Parasitology

Publisher: Cambridge University Press (CUP)

Current impact factor: 2.56

Impact Factor Rankings

2016 Impact Factor Available summer 2017
2014 / 2015 Impact Factor 2.56
2013 Impact Factor 2.35
2012 Impact Factor 2.355
2011 Impact Factor 2.961
2010 Impact Factor 2.522
2009 Impact Factor 1.607
2008 Impact Factor 2.071
2007 Impact Factor 2.081
2006 Impact Factor 1.786
2005 Impact Factor 1.703
2004 Impact Factor 1.685
2003 Impact Factor 1.821
2002 Impact Factor 1.828
2001 Impact Factor 2.114
2000 Impact Factor 1.944
1999 Impact Factor 1.868
1998 Impact Factor 1.867
1997 Impact Factor 2.206

Impact factor over time

Impact factor
Year

Additional details

5-year impact 2.54
Cited half-life >10.0
Immediacy index 0.98
Eigenfactor 0.01
Article influence 0.76
ISSN 1469-8161
OCLC 166102937
Material type Internet resource
Document type Internet Resource, Computer File, Journal / Magazine / Newspaper

Publisher details

Cambridge University Press (CUP)

  • Pre-print
    • Author can archive a pre-print version
  • Post-print
    • Author can archive a post-print version
  • Conditions
    • Author's Pre-print on author's personal website, departmental website, social media websites, institutional repository, non-commercial subject-based repositories, such as PubMed Central, Europe PMC or arXiv
    • Author's post-print on author's personal website on acceptance of publication
    • Author's post-print on departmental website, institutional repository, non-commercial subject-based repositories, such as PubMed Central, Europe PMC or arXiv, after a 6 months embargo
    • Publisher's version/PDF cannot be used
    • Published abstract may be deposited
    • Pre-print to record acceptance for publication
    • Publisher copyright and source must be acknowledged with set statement
    • Must link to publisher version
    • Publisher last reviewed on 07/10/2014
    • This policy is an exception to the default policies of 'Cambridge University Press (CUP)'
  • Classification
    green

Publications in this journal

  • [Show abstract] [Hide abstract]
    ABSTRACT: Over the last decade, One Health has attracted considerable attention from researchers and policymakers. The concept argues that the fields of human, animal and environmental health ought to be more closely integrated. Amid a flurry of conferences, projects and publications, there has been substantial debate over what exactly One Health is and should be. This review summarizes the main trends in this emerging discussion, highlighting the fault lines between different perspectives on One Health. Some have shown that One Health's call to synthesize knowledge from different disciplines can lead to better interventions. Others, however, argue that One Health's challenge to existing practice must go further, and set out a vision that foregrounds the social and economic drivers of disease. Meanwhile, recent examples of One Health in practice highlight the potential but also the challenges of institutionalizing cooperation. We also discuss the promise and pitfalls of using complexity theory to tackle multifaceted problems, and consider how the One Health concept has been brought to bear on other issues, such as emerging new technologies. Ultimately, One Health is an important and worthwhile goal, and requires a debate that clarifies both the competing uses and the political nature of the project.
    No preview · Article · Jan 2016 · Parasitology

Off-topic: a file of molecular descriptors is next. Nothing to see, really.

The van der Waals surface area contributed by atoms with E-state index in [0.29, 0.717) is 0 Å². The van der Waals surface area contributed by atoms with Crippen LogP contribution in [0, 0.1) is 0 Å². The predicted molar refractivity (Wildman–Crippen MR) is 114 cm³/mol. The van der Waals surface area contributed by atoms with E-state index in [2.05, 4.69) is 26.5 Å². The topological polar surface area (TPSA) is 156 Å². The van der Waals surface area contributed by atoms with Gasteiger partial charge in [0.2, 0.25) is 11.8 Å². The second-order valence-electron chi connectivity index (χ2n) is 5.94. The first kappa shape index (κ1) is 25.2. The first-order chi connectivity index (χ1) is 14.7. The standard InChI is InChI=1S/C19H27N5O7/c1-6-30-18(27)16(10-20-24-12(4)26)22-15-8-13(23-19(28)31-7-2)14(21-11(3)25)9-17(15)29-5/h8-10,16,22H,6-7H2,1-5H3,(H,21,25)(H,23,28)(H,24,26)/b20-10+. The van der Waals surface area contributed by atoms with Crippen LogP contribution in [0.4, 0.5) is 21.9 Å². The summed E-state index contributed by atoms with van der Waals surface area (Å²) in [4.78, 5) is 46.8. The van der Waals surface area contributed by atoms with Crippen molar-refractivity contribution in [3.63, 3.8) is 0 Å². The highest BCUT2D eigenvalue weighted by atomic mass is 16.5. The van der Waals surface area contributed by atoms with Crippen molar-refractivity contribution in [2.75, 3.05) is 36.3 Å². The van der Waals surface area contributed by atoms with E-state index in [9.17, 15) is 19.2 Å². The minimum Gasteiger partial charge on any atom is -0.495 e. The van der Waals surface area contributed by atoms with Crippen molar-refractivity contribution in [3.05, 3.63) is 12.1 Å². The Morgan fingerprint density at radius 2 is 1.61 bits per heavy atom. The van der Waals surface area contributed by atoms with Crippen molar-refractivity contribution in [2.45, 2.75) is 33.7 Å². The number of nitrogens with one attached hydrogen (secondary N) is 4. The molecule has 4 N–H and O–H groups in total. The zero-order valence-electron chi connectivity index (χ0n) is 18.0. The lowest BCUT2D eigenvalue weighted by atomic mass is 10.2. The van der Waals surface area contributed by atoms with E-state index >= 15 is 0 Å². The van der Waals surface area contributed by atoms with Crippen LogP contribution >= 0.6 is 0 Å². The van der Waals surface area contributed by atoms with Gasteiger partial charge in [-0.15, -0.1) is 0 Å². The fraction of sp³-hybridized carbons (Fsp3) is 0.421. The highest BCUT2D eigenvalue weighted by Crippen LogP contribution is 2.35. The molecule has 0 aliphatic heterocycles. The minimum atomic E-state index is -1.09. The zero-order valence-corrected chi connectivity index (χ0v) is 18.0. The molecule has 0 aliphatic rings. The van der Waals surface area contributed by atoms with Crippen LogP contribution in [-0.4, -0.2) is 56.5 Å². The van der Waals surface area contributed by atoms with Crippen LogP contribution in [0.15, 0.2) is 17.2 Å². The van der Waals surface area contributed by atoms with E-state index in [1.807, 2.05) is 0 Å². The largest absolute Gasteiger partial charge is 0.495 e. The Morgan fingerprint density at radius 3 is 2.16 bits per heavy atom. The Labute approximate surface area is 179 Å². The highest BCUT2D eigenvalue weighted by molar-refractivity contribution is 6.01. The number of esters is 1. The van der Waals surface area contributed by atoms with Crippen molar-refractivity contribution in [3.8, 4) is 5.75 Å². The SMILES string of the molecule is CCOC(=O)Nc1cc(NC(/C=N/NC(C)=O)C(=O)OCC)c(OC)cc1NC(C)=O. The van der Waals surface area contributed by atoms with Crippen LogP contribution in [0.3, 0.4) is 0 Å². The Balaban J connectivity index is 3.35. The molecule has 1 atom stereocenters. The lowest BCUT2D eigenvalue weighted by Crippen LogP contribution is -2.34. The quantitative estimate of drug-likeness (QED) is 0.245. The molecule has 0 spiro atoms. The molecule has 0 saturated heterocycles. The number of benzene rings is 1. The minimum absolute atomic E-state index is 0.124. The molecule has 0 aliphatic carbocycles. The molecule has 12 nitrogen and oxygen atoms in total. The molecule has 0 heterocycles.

• [Show abstract] [Hide abstract]
    ABSTRACT: Naturally acquired immunity to the blood-stage of the malaria parasite develops slowly in areas of high endemicity, but is not sterilizing. It manifests as a reduction in parasite density and clinical symptoms. Immunity as a result of blood-stage vaccination has not yet been achieved in humans, although there are many animal models where vaccination has been successful. The development of a blood-stage vaccine has been complicated by a number of factors including limited knowledge of human-parasite interactions and which antigens and immune responses are critical for protection. Opinion is divided as to whether this vaccine should aim to accelerate the acquisition of responses acquired following natural exposure, or whether it should induce a different response. Animal and experimental human models suggest that cell-mediated immune responses can control parasite growth, but these responses can also contribute to significant immunopathology if unregulated. They are largely ignored in most blood-stage malaria vaccine development strategies. Here, we discuss key observations relating to cell-mediated immune responses in the context of experimental human systems and field studies involving naturally exposed individuals and how this may inform the development of a blood-stage malaria vaccine.
    No preview · Article · Jan 2016 · Parasitology
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    ABSTRACT: The Plasmodium falciparum erythrocyte membrane protein 1 antigens that are inserted onto the surface of P. falciparum infected erythrocytes play a key role both in the pathology of severe malaria and as targets of naturally acquired immunity. They might be considered unlikely vaccine targets because they are extremely diverse. However, several lines of evidence suggest that underneath this molecular diversity there are a restricted set of epitopes which may act as effective targets for a vaccine against severe malaria. Here we review some of the recent developments in this area of research, focusing on work that has assessed the potential of these molecules as possible vaccine targets.
    No preview · Article · Jan 2016 · Parasitology
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    ABSTRACT: The rational search of novel bioactive molecules against pathogens with immunomodulatory activity is presently one of the most significant approaches to discover and design new therapeutic agents for effective control of infectious diseases, such as the infection caused by Leishmania parasites. In the present study, we evaluated the therapeutic efficacy of the recently characterized immunomodulatory compound 11α,19β-dihydroxy-7-acetoxy-7-deoxoichangin, a seco-limonoid derived from the bark of Raputia heptaphylla (Pittier) using: (1) peritoneal macrophages and (2) Mesocricetus auratus hamsters infected with Leishmania (V.) panamensis and Leishmania (L.) amazonensis. We observed the ability of this seco-limonoid to induce the effective control of the parasite either in vitro [determining an effective concentration 50 (EC50) of 59 µ m at the infection model] and in vivo (inducing clinical improvement or even cure in infected animals treated compared with the groups of animals treated with vehicle solution or meglumine antimoniate).